ISLAMABAD, July 27: The Law and Justice Commission of Pakistan (LJCP) on Friday called for harsher punishment to discourage customs like child marriage, Vani and Swara in which women are given in marriage to settle vendetta.

The customs of Vani and Swara (mostly practised in the interior of Sindh and the NWFP require young girls to marry members of rival clans to resolve disputes) had attracted the attention of Chief Justice Iftikhar Mohammad Chaudhry who, while dealing with a number of cases, had provided protection to such women and ordered punishment to people involved in the customs.

Presided over by the chief justice, the LJCP at its first meeting after Justice Iftikhar’s reinstatement to the office of top adjudicator by a 13-member Supreme Court bench, considered a number of laws — Majority Act 1875, Guardian and Wards Act 1890, Dowry and Bridal Gifts Act 1976, Child Marriage Restraint Act 1929 — and suggested amendments to them, including enhancement of punishments.

Dealing with the Child Marriage Restraint Act, 1929, the commission recommended making the law more stringent to discourage child marriage and other social evils like Vani and Swara. “The unfortunate practice of giving women in consideration for settling vendetta is most regrettable and should be discouraged,” it said.

The commission recommended six months imprisonment and a fine of Rs25,000 to an adult man who married a minor girl. Those who help or facilitate child marriage, parents who agree to such marriage or those who violate court injunctions in this regard will face the same penalty.

On separating civil and criminal functions of courts, the commission recommended that such functional division should be carried out by chief justices of respective high courts and there was no need for a legislative change in this regard.

It expressed dismay over delay by authorities in considering and implementing the commission’s recommendations, saying its proposals should be given importance. “These law reform proposals are in public interest to improve the legal system and expedite trial proceedings in the courts to ensure prompt and speedy justice to the litigant public.”

The commission examined a discriminatory provision in the Majority Act, 1875, and recommended amendments to fix a uniform majority age of 18 years.

It also examined the Guardian and Wards Act, 1890, and suggested that the mother of a minor be brought at par with the father and when the mother was alive and not unfit, no other guardian should be appointed for her minor child.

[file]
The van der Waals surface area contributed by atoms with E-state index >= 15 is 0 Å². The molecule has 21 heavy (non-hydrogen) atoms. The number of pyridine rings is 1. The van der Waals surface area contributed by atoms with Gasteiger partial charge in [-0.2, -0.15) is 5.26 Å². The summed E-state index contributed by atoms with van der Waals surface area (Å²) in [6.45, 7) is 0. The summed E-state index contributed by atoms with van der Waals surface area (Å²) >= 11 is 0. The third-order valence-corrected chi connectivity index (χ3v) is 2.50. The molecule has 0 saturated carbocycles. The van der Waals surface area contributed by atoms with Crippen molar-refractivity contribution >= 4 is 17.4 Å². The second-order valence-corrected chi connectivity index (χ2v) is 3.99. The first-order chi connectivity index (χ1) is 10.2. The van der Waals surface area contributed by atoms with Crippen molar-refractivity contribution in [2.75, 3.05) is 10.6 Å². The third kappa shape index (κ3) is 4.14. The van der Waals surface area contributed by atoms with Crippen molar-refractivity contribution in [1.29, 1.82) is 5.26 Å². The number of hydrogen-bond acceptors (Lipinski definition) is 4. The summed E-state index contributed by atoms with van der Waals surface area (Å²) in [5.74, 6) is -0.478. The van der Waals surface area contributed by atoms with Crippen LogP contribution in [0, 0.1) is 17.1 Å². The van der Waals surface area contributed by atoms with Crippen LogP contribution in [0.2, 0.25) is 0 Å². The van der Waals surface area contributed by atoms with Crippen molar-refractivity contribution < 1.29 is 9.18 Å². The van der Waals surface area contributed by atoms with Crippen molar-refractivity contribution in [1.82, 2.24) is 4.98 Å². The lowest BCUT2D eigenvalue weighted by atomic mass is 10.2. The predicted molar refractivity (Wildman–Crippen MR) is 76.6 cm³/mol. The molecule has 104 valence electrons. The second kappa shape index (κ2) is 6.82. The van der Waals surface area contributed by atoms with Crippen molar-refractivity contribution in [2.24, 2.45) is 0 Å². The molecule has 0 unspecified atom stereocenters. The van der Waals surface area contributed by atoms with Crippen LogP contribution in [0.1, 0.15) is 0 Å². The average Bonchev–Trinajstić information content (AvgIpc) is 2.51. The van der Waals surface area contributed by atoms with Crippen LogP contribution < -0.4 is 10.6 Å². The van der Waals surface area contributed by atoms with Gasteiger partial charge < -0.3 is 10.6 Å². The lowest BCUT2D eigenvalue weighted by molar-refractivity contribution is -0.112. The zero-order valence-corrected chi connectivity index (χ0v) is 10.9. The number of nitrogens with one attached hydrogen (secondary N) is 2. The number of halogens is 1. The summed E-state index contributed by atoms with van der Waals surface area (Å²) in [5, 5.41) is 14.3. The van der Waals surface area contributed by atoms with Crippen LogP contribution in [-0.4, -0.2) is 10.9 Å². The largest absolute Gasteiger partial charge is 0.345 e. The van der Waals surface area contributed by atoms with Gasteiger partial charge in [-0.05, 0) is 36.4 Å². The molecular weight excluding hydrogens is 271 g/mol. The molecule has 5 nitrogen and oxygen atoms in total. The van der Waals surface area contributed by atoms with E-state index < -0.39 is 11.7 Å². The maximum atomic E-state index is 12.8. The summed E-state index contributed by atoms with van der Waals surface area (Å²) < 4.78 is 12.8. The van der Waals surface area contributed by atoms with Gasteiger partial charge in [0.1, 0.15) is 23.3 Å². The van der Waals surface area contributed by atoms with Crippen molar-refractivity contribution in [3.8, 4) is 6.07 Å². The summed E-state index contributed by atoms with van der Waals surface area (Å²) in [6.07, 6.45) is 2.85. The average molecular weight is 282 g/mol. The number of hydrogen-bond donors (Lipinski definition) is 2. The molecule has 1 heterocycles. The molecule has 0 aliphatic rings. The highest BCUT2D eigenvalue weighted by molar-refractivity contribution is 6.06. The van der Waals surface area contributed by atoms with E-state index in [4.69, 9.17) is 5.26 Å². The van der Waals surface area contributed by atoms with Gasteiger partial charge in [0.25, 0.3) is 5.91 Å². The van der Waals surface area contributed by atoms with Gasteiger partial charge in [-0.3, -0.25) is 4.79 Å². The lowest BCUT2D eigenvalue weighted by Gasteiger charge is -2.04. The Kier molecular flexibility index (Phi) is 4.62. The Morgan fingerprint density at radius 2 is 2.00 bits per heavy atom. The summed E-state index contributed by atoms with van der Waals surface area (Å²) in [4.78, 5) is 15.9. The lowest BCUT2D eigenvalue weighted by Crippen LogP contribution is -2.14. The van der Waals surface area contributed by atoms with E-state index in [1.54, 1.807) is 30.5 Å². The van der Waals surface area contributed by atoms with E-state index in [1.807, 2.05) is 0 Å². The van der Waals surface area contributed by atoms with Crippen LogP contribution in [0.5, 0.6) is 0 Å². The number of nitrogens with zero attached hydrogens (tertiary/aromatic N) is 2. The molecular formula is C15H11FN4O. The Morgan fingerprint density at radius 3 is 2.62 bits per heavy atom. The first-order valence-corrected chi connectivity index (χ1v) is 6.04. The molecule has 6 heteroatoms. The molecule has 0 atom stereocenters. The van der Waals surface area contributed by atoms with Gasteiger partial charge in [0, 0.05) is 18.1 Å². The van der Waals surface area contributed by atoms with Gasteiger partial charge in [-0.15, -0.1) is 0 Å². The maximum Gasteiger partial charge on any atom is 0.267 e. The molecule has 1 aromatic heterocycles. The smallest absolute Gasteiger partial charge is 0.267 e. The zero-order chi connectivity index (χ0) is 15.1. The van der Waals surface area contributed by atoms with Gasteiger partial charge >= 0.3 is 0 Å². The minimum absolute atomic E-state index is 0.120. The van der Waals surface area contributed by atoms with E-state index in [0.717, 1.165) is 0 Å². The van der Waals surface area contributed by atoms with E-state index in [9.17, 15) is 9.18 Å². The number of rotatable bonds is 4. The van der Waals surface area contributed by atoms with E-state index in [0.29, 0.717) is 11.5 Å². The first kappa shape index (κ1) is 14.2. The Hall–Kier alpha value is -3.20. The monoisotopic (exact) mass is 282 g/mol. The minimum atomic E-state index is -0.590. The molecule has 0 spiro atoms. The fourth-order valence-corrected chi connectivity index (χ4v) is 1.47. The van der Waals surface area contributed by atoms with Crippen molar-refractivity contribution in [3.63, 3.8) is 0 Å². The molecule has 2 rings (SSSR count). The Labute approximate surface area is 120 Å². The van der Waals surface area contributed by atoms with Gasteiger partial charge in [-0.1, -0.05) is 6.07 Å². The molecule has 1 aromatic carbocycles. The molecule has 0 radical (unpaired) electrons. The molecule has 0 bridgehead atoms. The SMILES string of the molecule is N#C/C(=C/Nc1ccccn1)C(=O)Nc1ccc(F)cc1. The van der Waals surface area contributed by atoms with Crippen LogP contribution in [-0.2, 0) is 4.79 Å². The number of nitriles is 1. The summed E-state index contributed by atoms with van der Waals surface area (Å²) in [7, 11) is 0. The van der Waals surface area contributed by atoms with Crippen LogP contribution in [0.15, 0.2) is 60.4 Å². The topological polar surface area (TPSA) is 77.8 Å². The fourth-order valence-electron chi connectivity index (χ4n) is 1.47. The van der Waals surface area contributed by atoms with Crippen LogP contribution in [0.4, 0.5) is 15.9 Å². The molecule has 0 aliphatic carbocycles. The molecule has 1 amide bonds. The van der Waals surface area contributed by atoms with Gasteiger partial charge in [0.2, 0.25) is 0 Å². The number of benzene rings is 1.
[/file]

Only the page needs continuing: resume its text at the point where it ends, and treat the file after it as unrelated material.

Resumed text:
The commission also noted the tendency of false, frivolous and vexatious litigation in the society and recommended suitable enhancement of the compensatory costs of Rs100,000 on party involved in frivolous cases by amending Section 250 of the Criminal Procedure Code.

It suggested fixing responsibility on state agencies like police, Federal Investigation Agency, Income Tax or the Narcotics Control Authority if they filed false and frivolous complaints. It suggested making mandatory the award of compensatory costs after a complaint was proved false.

Examining the Dowry and Bridal Gifts Act, 1976, the commission noted that the law did not serve requirements of present day society because it was abused and misused against the interest of women, despite there were certain restrictions on the value of dowry and bridal gifts to the bride.

It suggested involving the civil society for evolving a modern law that was effective and practicable.

The LJCP meeting was also attended by senior Supreme Court judge Justice Rana Bhagwandas, Chief Election Commissioner Qazi Muhammad Farooq, Federal Shariat Court Chief Justice Haziqul Khairi, Sindh High Court Chief Justice Sabihuddin Ahmed, Peshawar High Court Chief Justice Tariq Parvez, Justice (retd) Amirul Mulk Mengal, law secretary Mansoor Ahmed, National Commission on the Status of Women chairperson Dr Arfa Sayeda Zehra, Advocate Nasira Iqbal and LJCP secretary Dr Faqir Hussain.

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